Speaking of the petrochemical companies, an activist group to which I belong, "Beyond Plastics" has drawn to my attention a scientist who is promoting plastics as "green". Here is a link to a summary of his book: https://www.uc.edu/content/dam/refresh/cont-ed-62/olli/22-winter/plastics.pdf. It's offensive that he states environmentalists are getting their information from the web and spreading misinformation. He neglects the health risks of plastic in everything we eat, drink and breathe. His premise is "yes plastic is wasteful but so is everything". He overwhelms readers with "facts" since he is an expert. I do presentations and I like to keep abreast of climate information, which is why I value HEATED. I am trying to research his "peer reviewed data" myself. However, a respected journalist like Emily might be interested in taking up this cause. I don't think he deserves a counter argument of every point but if there is scientific research debunking just one of his talking points, it would be extremely helpful to those of us who do our best to educate our community on the need to take our climate crisis seriously. It would be much appreciated if you, Emily Atkin, or others could consider looking into this source. Thanks in advance.

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This is a good article and a focus on pollution is always worthwhile whatever the source.

Look we all including industry can always do better…but according to the EPA and other controlling bodies of which there are many in USMCA, per capita and per GDP we so far do not have a significant spike in incidents and accidents although its always an ongoing regulatory and operational goal to reduce the numbers and associated costs and impact on the environment.

We do see now some significant reshoring of industry as we undertake deglobalization and this statistically may skew future numbers, but if we measure correctly we should hope to see no real trend although incidents will occur in a system of industrial activity with so many nodes and pathways to make the essential products from raw material with safety and environmental hazard profiles. The media must do a better job of framing the situation and avoiding unfair sensationalism or they will loose the attention from the general public and industry as a whole.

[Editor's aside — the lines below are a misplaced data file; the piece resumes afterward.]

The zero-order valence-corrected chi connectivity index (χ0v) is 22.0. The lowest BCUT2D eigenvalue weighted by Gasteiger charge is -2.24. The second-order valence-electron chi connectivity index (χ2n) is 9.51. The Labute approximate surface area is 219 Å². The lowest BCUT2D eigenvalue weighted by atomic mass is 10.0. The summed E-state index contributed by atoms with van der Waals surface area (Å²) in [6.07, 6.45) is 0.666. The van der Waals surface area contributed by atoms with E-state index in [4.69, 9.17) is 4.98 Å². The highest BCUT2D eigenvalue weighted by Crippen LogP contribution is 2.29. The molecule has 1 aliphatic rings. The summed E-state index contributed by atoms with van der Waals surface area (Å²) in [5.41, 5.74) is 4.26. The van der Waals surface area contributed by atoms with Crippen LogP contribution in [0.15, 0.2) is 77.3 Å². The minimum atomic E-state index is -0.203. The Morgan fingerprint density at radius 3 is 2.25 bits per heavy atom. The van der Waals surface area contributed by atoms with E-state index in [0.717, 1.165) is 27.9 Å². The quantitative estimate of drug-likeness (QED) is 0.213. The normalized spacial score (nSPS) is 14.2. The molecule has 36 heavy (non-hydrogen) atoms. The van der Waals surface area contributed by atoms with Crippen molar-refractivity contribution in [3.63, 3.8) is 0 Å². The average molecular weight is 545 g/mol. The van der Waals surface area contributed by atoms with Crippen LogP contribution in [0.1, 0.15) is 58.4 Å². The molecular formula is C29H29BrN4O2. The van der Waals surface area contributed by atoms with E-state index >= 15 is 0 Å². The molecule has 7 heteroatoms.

Last time I checked far more people die and get hurt on the road and domestic violence and self induced drug use than from industrial accidents…. but I have not checked that data recently.

Outside the USMCA and the EU it’s a far worse situation on all measures and its safe to say we do have in the west enough controls and standards to meet in place. Also financial and judicial penalties and legislations on the generation of accidents and industrial waste in all forms is increasing which is good.

We had not included natural trace gases such as CO2 and methane as pollution although new legislation is attempting to drive that, although this is being reviewed, and is a separate discussion.

We need to separate the uses of fossil resources into two categories…. energy and materials.

For that used for energy sources (electricity and heating gases) this can eventually be reduced with alternative technologies with the best being nuclear and where possible hydro … forget wind and solar it’s the wrong direction and many articles about that. Hydrogen may have a role but it’s a long way off.. and we are going to be using fossil fuels for transportation for many more years as EVs are also a huge mistake as the environmental footprint will be far worse than existing albeit cleaned up fossil fuels.

Its also clear that NetZero is not going to happen as its clear it will impinge on prosperity and many recent news articles and here is a new article on that outlook.


Regarding the other use of fossil resources, to provide materials for our modern civilization, we must realize just how much we are married to fossil materials.

Although we may be able to reduce the burning of fossil fuels to power our transportation and heat our facilities, we will always need fossil fuel materials to “make things”. The biproducts of fossil fuels are essential for our modern lifestyle, such as transportation equipment, industrial equipment, pharmaceuticals, computers, buildings, furnishings, clothes, shoes, etc., etc.